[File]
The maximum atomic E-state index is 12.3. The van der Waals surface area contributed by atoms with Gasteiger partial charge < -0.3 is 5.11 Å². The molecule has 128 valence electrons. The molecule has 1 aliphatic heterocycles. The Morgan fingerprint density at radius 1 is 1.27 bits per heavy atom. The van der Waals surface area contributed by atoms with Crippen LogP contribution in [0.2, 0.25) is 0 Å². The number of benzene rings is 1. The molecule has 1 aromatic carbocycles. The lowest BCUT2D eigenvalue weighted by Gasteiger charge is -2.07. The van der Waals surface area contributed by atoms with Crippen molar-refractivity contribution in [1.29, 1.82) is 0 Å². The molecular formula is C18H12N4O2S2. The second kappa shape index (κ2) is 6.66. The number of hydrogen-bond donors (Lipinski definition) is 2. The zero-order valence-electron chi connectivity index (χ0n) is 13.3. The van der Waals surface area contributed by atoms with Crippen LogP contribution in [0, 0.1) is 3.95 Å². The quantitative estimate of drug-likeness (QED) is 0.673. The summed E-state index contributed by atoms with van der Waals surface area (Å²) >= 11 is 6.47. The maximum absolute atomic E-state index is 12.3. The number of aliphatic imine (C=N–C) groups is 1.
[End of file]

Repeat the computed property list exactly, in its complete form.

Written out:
The maximum atomic E-state index is 12.3. The van der Waals surface area contributed by atoms with Gasteiger partial charge < -0.3 is 5.11 Å². The molecule has 128 valence electrons. The molecule has 1 aliphatic heterocycles. The Morgan fingerprint density at radius 1 is 1.27 bits per heavy atom. The van der Waals surface area contributed by atoms with Crippen LogP contribution in [0.2, 0.25) is 0 Å². The number of benzene rings is 1. The molecule has 1 aromatic carbocycles. The lowest BCUT2D eigenvalue weighted by Gasteiger charge is -2.07. The van der Waals surface area contributed by atoms with Crippen molar-refractivity contribution in [1.29, 1.82) is 0 Å². The molecular formula is C18H12N4O2S2. The second kappa shape index (κ2) is 6.66. The number of hydrogen-bond donors (Lipinski definition) is 2. The zero-order valence-electron chi connectivity index (χ0n) is 13.3. The van der Waals surface area contributed by atoms with Crippen LogP contribution in [0, 0.1) is 3.95 Å². The quantitative estimate of drug-likeness (QED) is 0.673. The summed E-state index contributed by atoms with van der Waals surface area (Å²) >= 11 is 6.47. The maximum absolute atomic E-state index is 12.3. The number of aliphatic imine (C=N–C) groups is 1.